Doing more than you think.

By Janine Payton
Immediate Past President, Campbell Rotary

Rotary International is an international service organization whose stated purpose is to bring together business and professional leaders in order to provide humanitarian services, encourage high ethical standards in all vocations, and help build goodwill and peace in the world.

We are 1.2 million neighbors, friends, and community leaders who come together to create positive, lasting change in our communities and around the world.

Our di?ering occupations, cultures, and countries give us a unique perspective. Our shared passion for service helps us accomplish the remarkable.

WHAT MAKES US DIFFERENT?

Our distinct point of view and approach gives us unique advantages:

  • We see di?erently: Our mul-disciplinary perspec-ve helps us see challenges in
    unique ways.
  • We think di?erently: We apply leadership and exper-se to social issues—and ?nd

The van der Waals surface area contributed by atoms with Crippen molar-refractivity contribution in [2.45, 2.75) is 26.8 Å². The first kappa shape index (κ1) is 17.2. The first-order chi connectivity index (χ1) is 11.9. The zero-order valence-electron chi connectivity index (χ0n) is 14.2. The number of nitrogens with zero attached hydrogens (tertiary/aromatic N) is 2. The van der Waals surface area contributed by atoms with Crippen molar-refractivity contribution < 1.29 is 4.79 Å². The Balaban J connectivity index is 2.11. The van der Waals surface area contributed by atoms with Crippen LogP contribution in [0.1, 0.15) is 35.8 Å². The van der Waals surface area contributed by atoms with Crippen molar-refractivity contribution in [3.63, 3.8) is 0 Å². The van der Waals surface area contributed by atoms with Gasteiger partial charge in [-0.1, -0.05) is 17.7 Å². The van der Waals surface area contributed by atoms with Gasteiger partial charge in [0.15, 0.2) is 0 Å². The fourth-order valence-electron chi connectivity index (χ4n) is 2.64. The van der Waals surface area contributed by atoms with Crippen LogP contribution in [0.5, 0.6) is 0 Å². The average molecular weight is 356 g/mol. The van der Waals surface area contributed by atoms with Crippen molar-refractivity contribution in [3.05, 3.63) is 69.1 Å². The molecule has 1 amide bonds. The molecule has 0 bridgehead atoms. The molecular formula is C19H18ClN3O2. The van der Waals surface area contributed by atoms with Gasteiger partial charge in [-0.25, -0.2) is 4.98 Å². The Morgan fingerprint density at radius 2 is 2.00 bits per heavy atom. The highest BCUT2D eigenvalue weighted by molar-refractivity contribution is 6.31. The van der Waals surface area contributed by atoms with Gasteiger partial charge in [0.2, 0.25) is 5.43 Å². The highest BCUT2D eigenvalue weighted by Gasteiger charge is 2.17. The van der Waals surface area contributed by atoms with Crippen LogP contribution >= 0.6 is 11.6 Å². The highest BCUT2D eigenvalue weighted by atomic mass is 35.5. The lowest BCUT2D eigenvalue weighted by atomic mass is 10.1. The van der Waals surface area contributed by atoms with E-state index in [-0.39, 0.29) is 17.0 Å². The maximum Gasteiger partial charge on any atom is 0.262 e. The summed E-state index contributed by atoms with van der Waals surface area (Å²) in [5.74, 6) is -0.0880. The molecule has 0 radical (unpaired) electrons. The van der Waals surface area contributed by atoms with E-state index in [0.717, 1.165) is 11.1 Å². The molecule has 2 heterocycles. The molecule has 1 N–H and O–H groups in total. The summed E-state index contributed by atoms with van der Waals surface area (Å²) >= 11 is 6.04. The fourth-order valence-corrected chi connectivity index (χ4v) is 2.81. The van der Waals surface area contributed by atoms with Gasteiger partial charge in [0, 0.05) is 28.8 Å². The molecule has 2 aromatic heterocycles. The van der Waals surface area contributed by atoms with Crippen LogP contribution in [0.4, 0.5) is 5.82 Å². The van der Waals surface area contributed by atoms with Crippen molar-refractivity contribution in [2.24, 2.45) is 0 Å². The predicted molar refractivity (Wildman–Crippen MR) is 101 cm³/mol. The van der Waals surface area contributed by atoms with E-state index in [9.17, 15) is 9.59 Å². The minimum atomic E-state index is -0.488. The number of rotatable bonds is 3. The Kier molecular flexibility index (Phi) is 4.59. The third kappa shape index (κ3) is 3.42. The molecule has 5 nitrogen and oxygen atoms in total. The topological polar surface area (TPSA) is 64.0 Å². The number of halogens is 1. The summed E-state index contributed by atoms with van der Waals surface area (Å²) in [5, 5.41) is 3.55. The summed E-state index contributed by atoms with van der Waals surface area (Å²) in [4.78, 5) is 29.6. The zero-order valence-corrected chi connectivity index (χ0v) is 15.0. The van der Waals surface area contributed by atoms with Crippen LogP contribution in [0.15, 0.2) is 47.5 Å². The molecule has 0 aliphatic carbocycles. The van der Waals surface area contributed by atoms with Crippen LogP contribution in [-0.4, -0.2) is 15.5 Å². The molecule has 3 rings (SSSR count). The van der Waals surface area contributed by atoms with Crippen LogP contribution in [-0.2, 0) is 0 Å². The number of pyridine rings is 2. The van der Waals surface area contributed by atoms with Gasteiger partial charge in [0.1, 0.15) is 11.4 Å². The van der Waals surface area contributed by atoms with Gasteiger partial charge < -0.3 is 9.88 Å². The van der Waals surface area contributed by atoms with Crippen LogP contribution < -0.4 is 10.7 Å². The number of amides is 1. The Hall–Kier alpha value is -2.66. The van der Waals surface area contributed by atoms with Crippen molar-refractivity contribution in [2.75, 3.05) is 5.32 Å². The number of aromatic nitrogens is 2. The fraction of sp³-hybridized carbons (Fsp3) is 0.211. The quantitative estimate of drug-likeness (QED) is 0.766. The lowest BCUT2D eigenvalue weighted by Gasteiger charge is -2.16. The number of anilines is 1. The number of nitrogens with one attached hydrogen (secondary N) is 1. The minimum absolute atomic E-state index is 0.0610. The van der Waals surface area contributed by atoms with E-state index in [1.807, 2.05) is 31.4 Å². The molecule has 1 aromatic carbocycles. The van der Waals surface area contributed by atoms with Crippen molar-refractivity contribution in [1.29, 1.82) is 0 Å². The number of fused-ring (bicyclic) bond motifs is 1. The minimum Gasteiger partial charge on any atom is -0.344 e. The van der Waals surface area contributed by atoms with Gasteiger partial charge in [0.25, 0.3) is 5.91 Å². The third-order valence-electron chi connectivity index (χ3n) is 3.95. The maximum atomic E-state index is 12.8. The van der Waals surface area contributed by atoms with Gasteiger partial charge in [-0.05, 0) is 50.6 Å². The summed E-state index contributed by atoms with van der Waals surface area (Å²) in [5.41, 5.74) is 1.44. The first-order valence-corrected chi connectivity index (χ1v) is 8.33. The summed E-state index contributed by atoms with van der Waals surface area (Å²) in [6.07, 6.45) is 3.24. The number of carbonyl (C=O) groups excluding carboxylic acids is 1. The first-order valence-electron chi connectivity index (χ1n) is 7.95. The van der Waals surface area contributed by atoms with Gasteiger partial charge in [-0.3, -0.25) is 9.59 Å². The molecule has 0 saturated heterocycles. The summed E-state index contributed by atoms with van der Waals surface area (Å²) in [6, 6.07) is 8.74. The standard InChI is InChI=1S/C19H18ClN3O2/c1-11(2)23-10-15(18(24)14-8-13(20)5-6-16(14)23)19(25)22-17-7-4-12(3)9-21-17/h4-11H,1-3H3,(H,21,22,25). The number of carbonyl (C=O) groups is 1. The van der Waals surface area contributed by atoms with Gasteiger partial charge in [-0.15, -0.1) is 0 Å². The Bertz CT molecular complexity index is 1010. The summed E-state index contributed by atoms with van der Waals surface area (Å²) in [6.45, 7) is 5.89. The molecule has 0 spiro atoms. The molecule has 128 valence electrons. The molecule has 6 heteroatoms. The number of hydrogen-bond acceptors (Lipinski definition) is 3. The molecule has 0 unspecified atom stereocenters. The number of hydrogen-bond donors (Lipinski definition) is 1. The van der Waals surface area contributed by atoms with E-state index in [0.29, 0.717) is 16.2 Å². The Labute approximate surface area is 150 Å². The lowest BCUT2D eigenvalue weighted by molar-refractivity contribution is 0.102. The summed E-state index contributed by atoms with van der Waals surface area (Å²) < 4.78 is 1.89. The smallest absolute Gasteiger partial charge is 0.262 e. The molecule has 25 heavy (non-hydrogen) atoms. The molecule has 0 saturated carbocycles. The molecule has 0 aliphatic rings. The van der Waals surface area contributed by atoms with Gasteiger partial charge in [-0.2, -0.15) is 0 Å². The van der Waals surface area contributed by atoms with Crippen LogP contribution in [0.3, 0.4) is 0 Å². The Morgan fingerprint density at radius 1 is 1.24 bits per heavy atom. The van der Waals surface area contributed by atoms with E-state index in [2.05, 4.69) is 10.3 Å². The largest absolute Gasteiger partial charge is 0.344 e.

unique solu-ons.
  • We act responsibly: Our passion and perseverance create las-ng change. • We make a di?erence at home and around the world: Our members can be found
    in your community and across the globe.

HOW DO WE WORK?

Our impact starts with our members—people who work restlessly with their clubs to solve some of our communities’ toughest challenges. Their e?orts are supported by Rotary International, our member association, and The Rotary Foundation, which turns generous donations into grants that fund the work of our members and partners around the world. Rotary is led by our members—responsible leaders who help to carry forward our organization’s mission and values in their elected roles.